Week One (3/12-3/19) |「怖い」ということ

So I decided that since a lot of people who don’t speak Japanese are going to end up reading this, I would include a little Japanese lesson in my post. Especially since this post is an adaptation of a post I originally wrote in Japanese about 「怖い」. こわい. Ko-wa-i. Scary things.

Magazines copy
This picture will make a lot more sense if you read the rest of the post. Promise.

Weirdly enough, I wasn’t nervous at all about flying. I had just made one international trip about a month prior. I have four decent friends and a handful of acquaintances in Tokyo. I was flying with a friend. I had what a language guide would call “survival Japanese” – if an earthquake or a fire broke out I could understand the directions. Or, less drastically, I could order food and ask where the bathroom was.

However that didn’t necessarily prepare me for the two types of  怖い that I experienced within 24 hours of landing in Japan.

「Where am I?」という怖い

The first was the normal type of 怖い. It was dark. It was rainy. It was cold. And yet since I didn’t pack toiletries I needed to venture to the store. I chose Seiyu, an allegedly Wal-Mart esque operation. I looked up the buses, grabbed a friend, and got there no problem. Paid way too much money for some towels, paid more money than I wanted to for toiletries, and was generally exhausted by the time I was done shopping.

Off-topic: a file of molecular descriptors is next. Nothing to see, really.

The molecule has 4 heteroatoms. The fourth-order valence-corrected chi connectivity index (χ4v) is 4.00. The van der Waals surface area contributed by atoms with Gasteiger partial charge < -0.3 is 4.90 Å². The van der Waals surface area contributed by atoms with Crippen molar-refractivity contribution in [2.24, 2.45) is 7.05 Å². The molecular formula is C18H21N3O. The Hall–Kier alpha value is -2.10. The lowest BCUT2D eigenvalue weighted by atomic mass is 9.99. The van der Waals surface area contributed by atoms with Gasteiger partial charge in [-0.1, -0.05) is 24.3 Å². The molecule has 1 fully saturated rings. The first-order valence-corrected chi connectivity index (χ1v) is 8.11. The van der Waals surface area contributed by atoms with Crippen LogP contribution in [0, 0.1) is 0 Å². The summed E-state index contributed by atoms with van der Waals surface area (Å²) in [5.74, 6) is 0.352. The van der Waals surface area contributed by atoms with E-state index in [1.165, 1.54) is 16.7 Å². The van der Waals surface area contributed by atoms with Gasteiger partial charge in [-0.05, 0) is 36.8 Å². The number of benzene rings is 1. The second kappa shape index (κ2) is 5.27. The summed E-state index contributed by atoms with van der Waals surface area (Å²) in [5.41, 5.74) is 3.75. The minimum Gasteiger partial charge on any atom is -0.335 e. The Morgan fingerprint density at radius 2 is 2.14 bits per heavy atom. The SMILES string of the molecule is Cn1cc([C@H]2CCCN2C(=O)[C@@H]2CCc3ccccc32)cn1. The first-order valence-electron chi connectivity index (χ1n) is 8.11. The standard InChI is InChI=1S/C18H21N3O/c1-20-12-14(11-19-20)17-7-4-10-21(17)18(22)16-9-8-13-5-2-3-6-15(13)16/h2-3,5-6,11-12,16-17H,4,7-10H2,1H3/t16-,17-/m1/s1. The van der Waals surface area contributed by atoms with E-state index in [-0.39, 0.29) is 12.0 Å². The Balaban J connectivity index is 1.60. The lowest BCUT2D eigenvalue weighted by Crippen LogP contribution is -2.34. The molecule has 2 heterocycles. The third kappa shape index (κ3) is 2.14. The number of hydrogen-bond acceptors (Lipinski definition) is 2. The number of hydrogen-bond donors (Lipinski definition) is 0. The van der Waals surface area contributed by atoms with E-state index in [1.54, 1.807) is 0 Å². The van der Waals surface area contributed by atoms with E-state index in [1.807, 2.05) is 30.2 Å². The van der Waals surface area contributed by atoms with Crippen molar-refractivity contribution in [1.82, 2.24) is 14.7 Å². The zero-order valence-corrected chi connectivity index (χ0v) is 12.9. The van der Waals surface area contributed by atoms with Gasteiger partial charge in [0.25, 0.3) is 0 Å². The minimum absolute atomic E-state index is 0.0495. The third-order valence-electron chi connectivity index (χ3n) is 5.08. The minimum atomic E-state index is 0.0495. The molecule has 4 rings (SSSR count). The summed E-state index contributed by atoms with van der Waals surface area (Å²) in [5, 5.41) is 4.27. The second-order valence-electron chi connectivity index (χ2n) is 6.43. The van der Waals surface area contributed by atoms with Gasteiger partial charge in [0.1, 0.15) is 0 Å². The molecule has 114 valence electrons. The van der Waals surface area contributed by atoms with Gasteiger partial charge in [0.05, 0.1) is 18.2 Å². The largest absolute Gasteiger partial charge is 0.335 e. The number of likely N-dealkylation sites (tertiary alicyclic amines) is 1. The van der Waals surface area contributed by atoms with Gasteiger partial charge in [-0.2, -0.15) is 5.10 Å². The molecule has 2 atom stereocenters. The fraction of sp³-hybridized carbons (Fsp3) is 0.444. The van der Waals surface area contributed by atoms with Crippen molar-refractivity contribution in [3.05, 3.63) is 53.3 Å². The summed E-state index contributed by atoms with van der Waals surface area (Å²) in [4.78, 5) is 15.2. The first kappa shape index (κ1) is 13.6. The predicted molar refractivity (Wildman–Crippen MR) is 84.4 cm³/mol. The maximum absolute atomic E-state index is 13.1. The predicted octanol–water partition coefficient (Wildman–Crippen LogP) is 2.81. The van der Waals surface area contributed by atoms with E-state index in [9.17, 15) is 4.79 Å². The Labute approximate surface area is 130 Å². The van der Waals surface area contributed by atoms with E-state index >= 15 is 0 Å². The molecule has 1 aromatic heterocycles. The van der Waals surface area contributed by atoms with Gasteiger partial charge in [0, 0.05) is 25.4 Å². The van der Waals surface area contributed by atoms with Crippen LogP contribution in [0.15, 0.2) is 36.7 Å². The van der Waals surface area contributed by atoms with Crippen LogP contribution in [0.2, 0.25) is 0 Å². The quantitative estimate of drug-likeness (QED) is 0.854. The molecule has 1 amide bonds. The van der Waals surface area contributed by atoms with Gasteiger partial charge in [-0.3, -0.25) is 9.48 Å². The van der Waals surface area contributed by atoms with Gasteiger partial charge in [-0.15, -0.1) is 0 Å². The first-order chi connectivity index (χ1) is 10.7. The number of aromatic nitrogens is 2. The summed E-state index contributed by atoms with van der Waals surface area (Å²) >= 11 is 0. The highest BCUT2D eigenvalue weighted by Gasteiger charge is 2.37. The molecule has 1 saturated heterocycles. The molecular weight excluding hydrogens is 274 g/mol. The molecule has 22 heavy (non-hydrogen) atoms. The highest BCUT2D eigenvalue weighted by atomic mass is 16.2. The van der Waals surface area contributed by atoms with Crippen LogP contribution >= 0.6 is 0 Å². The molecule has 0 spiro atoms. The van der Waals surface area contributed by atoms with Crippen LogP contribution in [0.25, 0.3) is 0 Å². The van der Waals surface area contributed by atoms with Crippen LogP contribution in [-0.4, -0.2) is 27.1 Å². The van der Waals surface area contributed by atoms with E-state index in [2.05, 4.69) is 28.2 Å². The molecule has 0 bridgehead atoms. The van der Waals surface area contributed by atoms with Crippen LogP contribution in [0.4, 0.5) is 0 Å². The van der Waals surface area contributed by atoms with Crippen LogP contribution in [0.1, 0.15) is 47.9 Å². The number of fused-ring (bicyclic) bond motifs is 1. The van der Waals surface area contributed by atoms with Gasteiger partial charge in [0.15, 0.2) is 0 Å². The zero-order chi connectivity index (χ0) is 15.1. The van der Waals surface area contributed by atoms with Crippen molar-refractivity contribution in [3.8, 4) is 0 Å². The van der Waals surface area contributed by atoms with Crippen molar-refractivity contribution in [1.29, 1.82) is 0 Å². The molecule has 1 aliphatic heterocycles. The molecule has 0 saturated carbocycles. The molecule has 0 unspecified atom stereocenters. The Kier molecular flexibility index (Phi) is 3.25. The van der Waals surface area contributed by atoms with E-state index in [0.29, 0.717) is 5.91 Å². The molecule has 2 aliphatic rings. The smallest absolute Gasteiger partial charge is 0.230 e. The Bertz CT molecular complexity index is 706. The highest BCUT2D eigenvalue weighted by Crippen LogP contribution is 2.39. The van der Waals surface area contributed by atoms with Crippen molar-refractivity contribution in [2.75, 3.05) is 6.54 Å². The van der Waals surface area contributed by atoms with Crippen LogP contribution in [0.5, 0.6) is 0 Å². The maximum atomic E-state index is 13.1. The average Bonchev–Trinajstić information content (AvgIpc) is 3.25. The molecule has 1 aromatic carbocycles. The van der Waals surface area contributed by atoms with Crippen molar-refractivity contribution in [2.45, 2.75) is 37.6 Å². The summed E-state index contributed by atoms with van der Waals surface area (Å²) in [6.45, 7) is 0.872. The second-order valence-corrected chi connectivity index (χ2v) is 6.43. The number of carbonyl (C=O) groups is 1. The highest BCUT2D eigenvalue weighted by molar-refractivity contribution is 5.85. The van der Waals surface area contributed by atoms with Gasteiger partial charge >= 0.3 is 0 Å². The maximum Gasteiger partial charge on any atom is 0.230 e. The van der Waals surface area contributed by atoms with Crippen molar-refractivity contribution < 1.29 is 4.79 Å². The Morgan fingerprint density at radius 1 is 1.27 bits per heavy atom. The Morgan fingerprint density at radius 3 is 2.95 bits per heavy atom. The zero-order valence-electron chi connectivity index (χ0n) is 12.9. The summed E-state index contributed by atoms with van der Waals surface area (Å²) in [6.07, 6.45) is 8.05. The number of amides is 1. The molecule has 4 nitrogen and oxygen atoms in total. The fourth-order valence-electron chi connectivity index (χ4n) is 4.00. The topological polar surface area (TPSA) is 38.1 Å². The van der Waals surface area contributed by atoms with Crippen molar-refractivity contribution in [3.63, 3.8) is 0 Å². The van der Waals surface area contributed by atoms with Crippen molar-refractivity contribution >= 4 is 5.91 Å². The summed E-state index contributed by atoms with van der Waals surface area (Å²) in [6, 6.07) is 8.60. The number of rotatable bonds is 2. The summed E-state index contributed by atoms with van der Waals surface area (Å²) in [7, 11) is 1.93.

Then came the trip back.

There are apparently 3 different #51 buses, and we happened to get on the one that dropped us off furthest from campus. We had been on our feet all day, we were jetlagged, and mentally exhausting from speaking and reading everything but English. The police officer we talked to told us campus was nearby. But it was still nervewracking making the decision to walk vs taking a cab.

If you’ve ever played Civilization 5, it was a little bit like we were under the “fog of war.” For the non-gamers out there, when you start the Civilization game, you only have your two units, and can only see maybe 6 tiles to begin with. The rest is covered in dense, white, fog. As you walk and explore a little more, your map starts to come together. What once looked like impassable oceans turn into small lakes, places where you thought you were alone have a multitude of city states and other rulers near by – in short, your map begins to both shrink and grow at the same time.

At this point, having lived in this town for a month, I know exactly where we were dropped off (in part, because of this experience.) However at the time it felt like we were miles away from campus. Yet, I decided to walk. And I made it. But that doesn’t change the fact that it was 怖い.

「Who am I?」という怖い

The second type of 怖い was one I had never gotten to properly experience.

Like many college students, I pride myself on my relative intelligence. I made it here. I know things. I can talk about foreign politics, or physics, and maybe I don’t get everything people are saying but I can at least pretend to have an opinion. I can’t really do that in Japanese.